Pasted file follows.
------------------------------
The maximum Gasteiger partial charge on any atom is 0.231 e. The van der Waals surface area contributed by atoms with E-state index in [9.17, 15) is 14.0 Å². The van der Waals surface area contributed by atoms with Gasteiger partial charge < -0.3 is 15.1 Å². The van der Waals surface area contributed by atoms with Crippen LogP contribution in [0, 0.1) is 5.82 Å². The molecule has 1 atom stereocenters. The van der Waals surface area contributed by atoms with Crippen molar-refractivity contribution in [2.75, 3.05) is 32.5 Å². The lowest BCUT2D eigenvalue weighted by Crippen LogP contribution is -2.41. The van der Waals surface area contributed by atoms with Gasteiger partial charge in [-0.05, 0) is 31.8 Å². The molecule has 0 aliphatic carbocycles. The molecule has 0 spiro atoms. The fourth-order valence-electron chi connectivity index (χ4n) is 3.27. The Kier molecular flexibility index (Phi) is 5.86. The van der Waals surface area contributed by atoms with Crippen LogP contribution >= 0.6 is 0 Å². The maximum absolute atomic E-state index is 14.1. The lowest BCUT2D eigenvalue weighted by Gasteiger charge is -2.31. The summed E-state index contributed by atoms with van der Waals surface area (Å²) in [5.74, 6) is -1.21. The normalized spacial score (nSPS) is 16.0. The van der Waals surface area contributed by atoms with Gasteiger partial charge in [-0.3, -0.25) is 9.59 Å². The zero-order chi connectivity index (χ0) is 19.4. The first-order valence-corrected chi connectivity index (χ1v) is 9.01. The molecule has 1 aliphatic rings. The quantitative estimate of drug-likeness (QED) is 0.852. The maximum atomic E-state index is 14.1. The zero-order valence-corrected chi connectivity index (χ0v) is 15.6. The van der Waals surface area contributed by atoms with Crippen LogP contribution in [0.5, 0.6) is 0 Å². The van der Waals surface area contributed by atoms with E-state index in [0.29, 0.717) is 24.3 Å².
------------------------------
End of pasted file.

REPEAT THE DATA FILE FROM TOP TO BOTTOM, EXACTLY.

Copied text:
The maximum Gasteiger partial charge on any atom is 0.231 e. The van der Waals surface area contributed by atoms with E-state index in [9.17, 15) is 14.0 Å². The van der Waals surface area contributed by atoms with Gasteiger partial charge < -0.3 is 15.1 Å². The van der Waals surface area contributed by atoms with Crippen LogP contribution in [0, 0.1) is 5.82 Å². The molecule has 1 atom stereocenters. The van der Waals surface area contributed by atoms with Crippen molar-refractivity contribution in [2.75, 3.05) is 32.5 Å². The lowest BCUT2D eigenvalue weighted by Crippen LogP contribution is -2.41. The van der Waals surface area contributed by atoms with Gasteiger partial charge in [-0.05, 0) is 31.8 Å². The molecule has 0 aliphatic carbocycles. The molecule has 0 spiro atoms. The fourth-order valence-electron chi connectivity index (χ4n) is 3.27. The Kier molecular flexibility index (Phi) is 5.86. The van der Waals surface area contributed by atoms with Crippen LogP contribution >= 0.6 is 0 Å². The maximum absolute atomic E-state index is 14.1. The lowest BCUT2D eigenvalue weighted by Gasteiger charge is -2.31. The summed E-state index contributed by atoms with van der Waals surface area (Å²) in [5.74, 6) is -1.21. The normalized spacial score (nSPS) is 16.0. The van der Waals surface area contributed by atoms with Gasteiger partial charge in [-0.3, -0.25) is 9.59 Å². The zero-order chi connectivity index (χ0) is 19.4. The first-order valence-corrected chi connectivity index (χ1v) is 9.01. The molecule has 1 aliphatic rings. The quantitative estimate of drug-likeness (QED) is 0.852. The maximum atomic E-state index is 14.1. The zero-order valence-corrected chi connectivity index (χ0v) is 15.6. The van der Waals surface area contributed by atoms with Crippen LogP contribution in [0.5, 0.6) is 0 Å². The van der Waals surface area contributed by atoms with E-state index in [0.29, 0.717) is 24.3 Å².